Olival Freire Junior
Twentieth-century science and technology in Brazil were marked by the building of new institutions of higher education, research, and research funding as well as by the professionalization of scientific practice in the country. Most of these changes were state driven and state funded, while some support came from foreign philanthropic foundations and states and, on a smaller scale, from the private sector. The mid-20th-century was when most activity took place, for instance the founding of the University of São Paulo, as a reaction of the state of São Paulo to national political changes in 1930, and the establishment of funding agencies such as Conselho Nacional de Desenvolvimento Científico e Tecnológico (CNPq) and Coordenação de Aperfeiçoamento de Pessoal de Nível Superior (CAPES), as initiatives of the federal government. Throughout the century the institutionalization of science moved from a strictly pragmatic model toward the acknowledgement of science as the professional activity required for the production of new knowledge. In Brazil the development of science has been marked by a succession of ups and downs closely following economic cycles and political times, albeit not perfectly synchronously. Therefore, a major brain drain began in 1960 during a democratic regime, and the 1964 military dictatorship restrained civil rights while supporting science from 1970 on. Chronological limits in this history are not turning points. On the one hand, as the 21st century began Brazilian academia suffered further ups and downs closely related to political and funding crises, which have worsened since President Jair Bolsonaro assumed office in 2019. On the other hand, the huge impact of the 20th-century changes in Brazilian academia should not detract from the production of science and technology in previous centuries.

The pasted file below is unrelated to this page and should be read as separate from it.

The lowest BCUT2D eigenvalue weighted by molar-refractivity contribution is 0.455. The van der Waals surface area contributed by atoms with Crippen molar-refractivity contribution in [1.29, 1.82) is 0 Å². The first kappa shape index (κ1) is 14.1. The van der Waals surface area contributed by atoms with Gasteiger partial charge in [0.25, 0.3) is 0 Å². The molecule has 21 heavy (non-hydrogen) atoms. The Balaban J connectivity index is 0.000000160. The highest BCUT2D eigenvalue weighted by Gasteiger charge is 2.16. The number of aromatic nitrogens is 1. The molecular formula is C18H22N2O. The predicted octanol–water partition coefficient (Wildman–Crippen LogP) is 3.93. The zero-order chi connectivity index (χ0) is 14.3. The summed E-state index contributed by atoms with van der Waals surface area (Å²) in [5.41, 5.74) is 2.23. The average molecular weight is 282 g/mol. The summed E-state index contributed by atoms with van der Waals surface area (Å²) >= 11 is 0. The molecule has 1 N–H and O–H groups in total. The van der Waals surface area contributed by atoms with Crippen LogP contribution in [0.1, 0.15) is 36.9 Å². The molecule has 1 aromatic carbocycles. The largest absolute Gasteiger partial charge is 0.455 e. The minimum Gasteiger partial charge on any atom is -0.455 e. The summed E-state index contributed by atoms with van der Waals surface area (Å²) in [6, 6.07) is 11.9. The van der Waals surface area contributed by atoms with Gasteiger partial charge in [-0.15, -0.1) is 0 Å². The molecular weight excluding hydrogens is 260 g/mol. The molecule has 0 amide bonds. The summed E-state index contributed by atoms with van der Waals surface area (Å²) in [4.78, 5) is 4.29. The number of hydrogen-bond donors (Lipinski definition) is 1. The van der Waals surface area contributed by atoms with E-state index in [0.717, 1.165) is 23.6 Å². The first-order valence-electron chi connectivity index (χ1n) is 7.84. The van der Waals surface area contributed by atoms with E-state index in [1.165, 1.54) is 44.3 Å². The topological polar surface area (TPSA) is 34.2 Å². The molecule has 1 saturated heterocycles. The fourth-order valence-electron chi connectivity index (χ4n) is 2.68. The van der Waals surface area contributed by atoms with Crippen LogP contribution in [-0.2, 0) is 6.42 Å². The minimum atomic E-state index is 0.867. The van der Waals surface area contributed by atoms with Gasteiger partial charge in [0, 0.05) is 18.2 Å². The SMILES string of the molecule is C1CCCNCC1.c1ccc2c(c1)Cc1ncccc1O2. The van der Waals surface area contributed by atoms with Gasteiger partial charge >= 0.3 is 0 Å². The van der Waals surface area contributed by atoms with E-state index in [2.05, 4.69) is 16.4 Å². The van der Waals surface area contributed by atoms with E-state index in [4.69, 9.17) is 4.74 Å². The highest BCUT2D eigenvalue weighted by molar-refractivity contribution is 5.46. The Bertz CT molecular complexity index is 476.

A review of the literature on the Vaccine Revolt shows that it continues to be treated in an overly simplistic manner as a “structure” subjected to some form of regulation, from which its dynamics can be explained and its “root causes” identified. It is possible to forge a new, more cautious historiographical path, seeking to view this “structure” as a rhizome, as a loosely connected ensemble that exists under unstable circumstances whose precarious (dis)order cannot be grasped in its complexity by a reductionist analysis. Another historiographical approach that can shed new light on the popular revolt of 1904 situates it in the context of its links to the history of the smallpox vaccine and its diffusion. Viewing the episode as equally relevant to the history of science and technology, this article proposes to “vaccinate the Vaccine Revolt”—that is, to reintroduce the smallpox vaccine as a protagonist in the events—highlighting the need to treat the revolt as a chapter of a sociotechnical history; after all, what could be more sociotechnical than a technoscientific artifact that gave its name to a popular revolt? This is a history of scientists convinced of the superiority of their technical knowledge and of their right to exercise their power for the good of the public, who would be obliged to comply; most of all, it is a history without the problematic distinctions between content and context, between rationality and irrationality, between science and society. It is also a history of the popular mobilization on the streets of downtown Rio de Janeiro, exemplified by the vigorous resistance mounted in the working-class neighborhood of Saúde under the command of the Black man known as Prata Preta, which serves as a counterpoint to top-down historical narratives more concerned with the comings and goings of White political elites and coup-plotting, positivist-inspired generals, marked by the symptomatic exclusion of Black and working-class actors. It also serves to emphasize the symptomatic absence of the voice of Prata Preta, who was imprisoned and summarily banished without any due process. The fact that he was silenced has made it easier to construct allegories about “the people,” portraying them as heroic opponents of elite oppression or the exact opposite: an antiheroic, dangerous, and disposable rabble. Among the entourage of characters who have been silenced, one should also note the absence of women’s voices; although vaccine opponents rallied around the claim that they were defending against the “violation” of women’s bodies, nothing was heard from women’s mouths. Finally, revisiting the history of the Vaccine Revolt offers another opportunity to unmask the project of an authoritarian political, military, and scientific elite, with a particular focus on Oswaldo Cruz, one of Brazil’s greatest champions of science. In the name of science and public health, that elite envisioned a modern Brazil, while remaining ignorant of the daily nightmare lived by the vast majority of the Black, poor, and marginalized population.